In the past few years, a rhetorical tool that serves as a useful means to silence an opponent or end a debate has become increasingly popular. It often plays out like this: someone tries to explain how the actions of one party in a conflict are responsible for another’s reaction, and then is accused of endorsing said reaction.

Russia’s invasion of Ukraine is a great example of a conflict where this tool has been widely employed, with those that have dared to point out that NATO provocations and agitations played a role in the war beginning being deemed Putin apologists.

Popular international relations theorist John Mearsheimer, who was standard reading in my first year of studying political science and is by no means a radical, has been condemned as an apologist for Russia for providing a realist international relations account of the crisis. Some students at the University of Chicago called for action against Mearsheimer, accusing him of “propagating Putinism.” The Ukrainian government also placed him on a blacklist of “Russian propagandists.” Mearsheimer has rejected these accusations, and has claimed he has simply offered a different account of the conflict, but has not done so to support the Russian government.

Realism is a standard theory international relations students learn. Mearsheimer’s theory of offensive realism, put simply, postulates that states are incentivized to pursue power for the sake of their security interests. He used this framework to explain NATO expansion as a perceived existential threat to Russia, arguing that Russia’s actions were motivated by a security interest.

One may disagree with a realist account of Russia’s actions or of international relations in general. There are certainly other theories in international relations that explain things differently, and think states are more prone to cooperation than someone like Mearsheimer might. But to say that the international relations-style explanation for the conflict itself is an endorsement of invading another country is absurd.

Nonetheless, this rhetoric isn’t new.

After 9/11, some attempted to explain the attack as a matter of blowback. For example, in 2013, Ron Paul, a former Texas congressman, argued that 9/11 was a consequence of decades of bad foreign policy in the Middle East. Shortly after, the mainstream media chided him. They didn’t simply attempt to dispute his causal explanation, but rather used morally loaded language to attack him, accusing him of implying the attack was deserved or that the victims “had it coming.”

This isn’t limited to the United States. Recently, the University of Calgary’s School of Public Policy published a list of “Russian-influenced” social media accounts. This included, for example, Canadian journalist Aaron Maté, who has argued that Russia’s actions were provoked by years of intervention in the region. While this view might be construed as being aligned with the Russian government, Maté, in his work on the topic, writes that Russia’s invasion “cannot be excused,” and claims it’s illegal. It’s not enough to deem a country’s actions as illegal or inexcusable, however. What was once doing basic international relations — assessing provocations that lead to wars — is now Russian disinformation.

Frankly, it’s insulting to expect that anyone who knows anything about foreign policy should think it has no consequences. But that’s exactly what we’re supposed to think. No matter what we do, the only publicly acceptable cause we can offer for the backlash we face is, ‘They did it because they hate us.’ Anything more complex than that is viewed as a moral endorsement of said actions. And in our current conversations, saying anything more nuanced than ‘Putin invaded Ukraine because he’s a bloodthirsty maniac’ is received as an endorsement of the war.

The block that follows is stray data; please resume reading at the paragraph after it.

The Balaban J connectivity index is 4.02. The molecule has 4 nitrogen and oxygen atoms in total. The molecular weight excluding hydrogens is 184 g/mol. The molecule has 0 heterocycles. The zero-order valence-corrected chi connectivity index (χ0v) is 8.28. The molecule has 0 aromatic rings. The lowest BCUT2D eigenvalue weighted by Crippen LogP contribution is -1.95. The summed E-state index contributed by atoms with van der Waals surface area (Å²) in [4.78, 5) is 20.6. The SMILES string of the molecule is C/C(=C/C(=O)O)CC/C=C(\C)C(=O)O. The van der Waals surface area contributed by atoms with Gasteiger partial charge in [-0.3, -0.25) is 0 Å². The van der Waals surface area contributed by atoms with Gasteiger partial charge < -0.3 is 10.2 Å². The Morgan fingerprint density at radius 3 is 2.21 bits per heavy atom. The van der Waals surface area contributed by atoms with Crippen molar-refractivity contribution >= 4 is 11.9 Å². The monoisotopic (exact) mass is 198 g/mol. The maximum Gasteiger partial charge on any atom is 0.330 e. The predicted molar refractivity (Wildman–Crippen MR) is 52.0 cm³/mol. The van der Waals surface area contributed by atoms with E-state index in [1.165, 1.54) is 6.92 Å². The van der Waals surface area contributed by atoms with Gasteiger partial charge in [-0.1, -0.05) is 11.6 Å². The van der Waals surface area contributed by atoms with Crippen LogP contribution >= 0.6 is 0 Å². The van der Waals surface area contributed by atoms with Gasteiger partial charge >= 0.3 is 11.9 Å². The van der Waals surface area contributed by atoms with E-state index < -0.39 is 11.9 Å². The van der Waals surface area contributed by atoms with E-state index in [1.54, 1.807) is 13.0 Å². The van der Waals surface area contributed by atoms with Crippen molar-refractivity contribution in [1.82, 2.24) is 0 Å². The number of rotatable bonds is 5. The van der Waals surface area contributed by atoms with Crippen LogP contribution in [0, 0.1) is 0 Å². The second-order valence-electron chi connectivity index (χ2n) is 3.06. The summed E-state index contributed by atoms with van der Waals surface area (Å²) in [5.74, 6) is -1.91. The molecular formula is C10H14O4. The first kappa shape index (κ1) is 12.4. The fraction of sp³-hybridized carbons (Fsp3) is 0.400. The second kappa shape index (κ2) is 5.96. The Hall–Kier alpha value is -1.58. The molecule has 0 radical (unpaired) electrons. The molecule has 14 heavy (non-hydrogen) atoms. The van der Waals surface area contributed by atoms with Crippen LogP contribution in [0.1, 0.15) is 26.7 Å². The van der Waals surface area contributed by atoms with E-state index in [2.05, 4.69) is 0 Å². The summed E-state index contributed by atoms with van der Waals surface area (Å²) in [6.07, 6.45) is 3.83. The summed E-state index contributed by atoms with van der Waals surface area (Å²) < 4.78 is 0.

There are a few reasons as to why this inclination is so popular. One is that our education system has genuinely failed to teach us the distinction between making descriptive and normative arguments. If you describe something without importing a moral judgement onto it, one will be inferred for you in the least charitable way possible.

Our culture is also inundated with superhero films, caricatured notions of good and evil, and an inability to tolerate or think through moral ambiguity. There’s no way to attempt to explain something without a demand that you give a moral evaluation to ensure you’re on the ‘right side.’ Political science can’t simply be about an attempt to conceptualize and explain political phenomena — it has to be a signal of your membership in a respectable ideological enclave.

It’s concerning that citizens who scrutinize their government’s actions and attempt to attribute any personal responsibility for the reaction to them are ostracized. This is bound to have a chilling effect, and lead both academic and political discourse to close imaginations. The academy, in shunning those like Mearsheimer, sends the message that it wants its students to believe what is deemed the right thing in a current political moment. It doesn’t want to teach students what used to be a core tenet of philosophical and political education: we can hold similar values but have varying causal accounts of an event or conclusions.

Nonetheless, those of us concerned with truth and open discourse must continue to emphasize that differing accounts of issues are vital, not immoral. We should recognize efforts to shun alternative accounts of events for what they are: a panicked attempt to create and maintain a single consensus.